# Strongest collision resistance test?

An administrator is testing the collision resistance of different hashing algorithms. Which of the following is the strongest collision resistance test?

A. Find two identical messages with different hashes

B. Find two identical messages with the same hash

C. Find a common hash between two specific messages

D. Find a common hash between a specific message and a random message

I am studying for Security+ and I find this question repeated with the same answer: A without explanation which I believe wrong.

I thought pre-image resistance is when given a hash output h, it is difficult to find the input m such that h(m) is irreversible.

While a weak collision test is when given a specific m1, it is difficult to find a random m2 such that h(m1) = h(m2)

And a strong collision test is when given a random m1 and a random m2, it is difficult to output the same hash digest such that h(m1) = h(m2)

So I believe the answer is not even listed. Since that A does not correspond to any of the collision tests definitions and B is typically the characteristic of a hash function, C implies identical messages which also a paraphrase of B and lastly, D closely refers to a weak collision test a specific m1 and random m2.

How could possibly the answer be A? Is this question missing something or am I misguided somehow? Can someone explain to me please.

I believe the answer should be E. Find a common hash between two random messages

• Hint: look for weak collision and strong collision resistance. Commented Aug 5, 2019 at 16:13
• Those are some very weird options. Commented Aug 5, 2019 at 20:15
• A is literally impossible because hash functions are deterministic (unless you're talking about MACs but this doesn't seem to be the case here). Commented Aug 6, 2019 at 6:07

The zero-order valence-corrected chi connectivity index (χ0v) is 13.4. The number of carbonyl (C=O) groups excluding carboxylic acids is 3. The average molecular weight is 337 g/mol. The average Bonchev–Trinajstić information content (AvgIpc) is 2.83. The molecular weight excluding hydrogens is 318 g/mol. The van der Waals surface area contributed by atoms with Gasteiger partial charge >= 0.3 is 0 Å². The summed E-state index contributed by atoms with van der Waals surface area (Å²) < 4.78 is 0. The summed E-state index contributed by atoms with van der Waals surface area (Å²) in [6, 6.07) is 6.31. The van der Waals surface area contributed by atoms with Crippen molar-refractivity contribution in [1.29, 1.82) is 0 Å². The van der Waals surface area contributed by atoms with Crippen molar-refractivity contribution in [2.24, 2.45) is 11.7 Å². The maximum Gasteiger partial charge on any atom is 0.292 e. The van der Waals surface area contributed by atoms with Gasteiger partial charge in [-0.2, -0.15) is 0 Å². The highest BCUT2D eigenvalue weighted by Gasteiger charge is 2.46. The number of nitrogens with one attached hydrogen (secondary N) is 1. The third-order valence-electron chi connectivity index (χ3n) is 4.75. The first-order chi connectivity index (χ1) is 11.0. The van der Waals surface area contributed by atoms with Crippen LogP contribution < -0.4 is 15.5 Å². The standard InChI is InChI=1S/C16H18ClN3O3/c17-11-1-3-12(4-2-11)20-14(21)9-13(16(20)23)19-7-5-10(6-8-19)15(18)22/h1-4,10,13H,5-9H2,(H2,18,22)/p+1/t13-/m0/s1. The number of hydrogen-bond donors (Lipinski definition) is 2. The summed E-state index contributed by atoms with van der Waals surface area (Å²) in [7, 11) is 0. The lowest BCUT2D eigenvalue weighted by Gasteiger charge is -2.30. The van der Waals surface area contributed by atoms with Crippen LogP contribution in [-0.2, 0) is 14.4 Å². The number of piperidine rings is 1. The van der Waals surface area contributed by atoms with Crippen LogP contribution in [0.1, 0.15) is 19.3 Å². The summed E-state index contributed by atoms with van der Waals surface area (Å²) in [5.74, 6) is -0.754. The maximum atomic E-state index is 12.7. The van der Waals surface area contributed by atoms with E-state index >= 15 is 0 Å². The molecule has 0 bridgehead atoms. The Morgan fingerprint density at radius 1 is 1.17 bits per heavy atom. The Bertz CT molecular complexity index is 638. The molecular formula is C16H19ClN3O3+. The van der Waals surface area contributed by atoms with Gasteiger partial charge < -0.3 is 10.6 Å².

• @SEJPM And B is nonsensical. Commented Aug 6, 2019 at 15:01
• It's absolutely impossible for an identical pair of messages to not have an identical hash. There is no such scenario that would make that possible for an (unkeyed) hash to spit out different outputs for the same input. Now, an implementation might screw something up in edge cases, and the stray gamma photon might flip a bit or two in memory, but those are all incorrect evaluations of a hash (i.e. not the hash). Commented Aug 7, 2019 at 5:42

A. Find two identical messages with different hashes

This is fundamentally impossible, assuming you're talking about a regular hash and not a keyed hash (like HMAC). As hashes are deterministic, two identical messages will always result in an identical hash.

B. Find two identical messages with the same hash

This is not only possible, but guaranteed. Two identical messages will always have the same hash.

C. Find a common hash between two specific messages

Assuming "specific message" refers to a message that you generate, this would be a collision attack. Such attacks are done against the hash function itself, not any existing message. A collision attack generates two messages which differ but which result in the exact same hash output.

D. Find a common hash between a specific message and a random message

This implies a preimage attack, which is similar to a collision, but you only get to control one message. It's also far harder to exploit than a collision attack because you do not have as much freedom.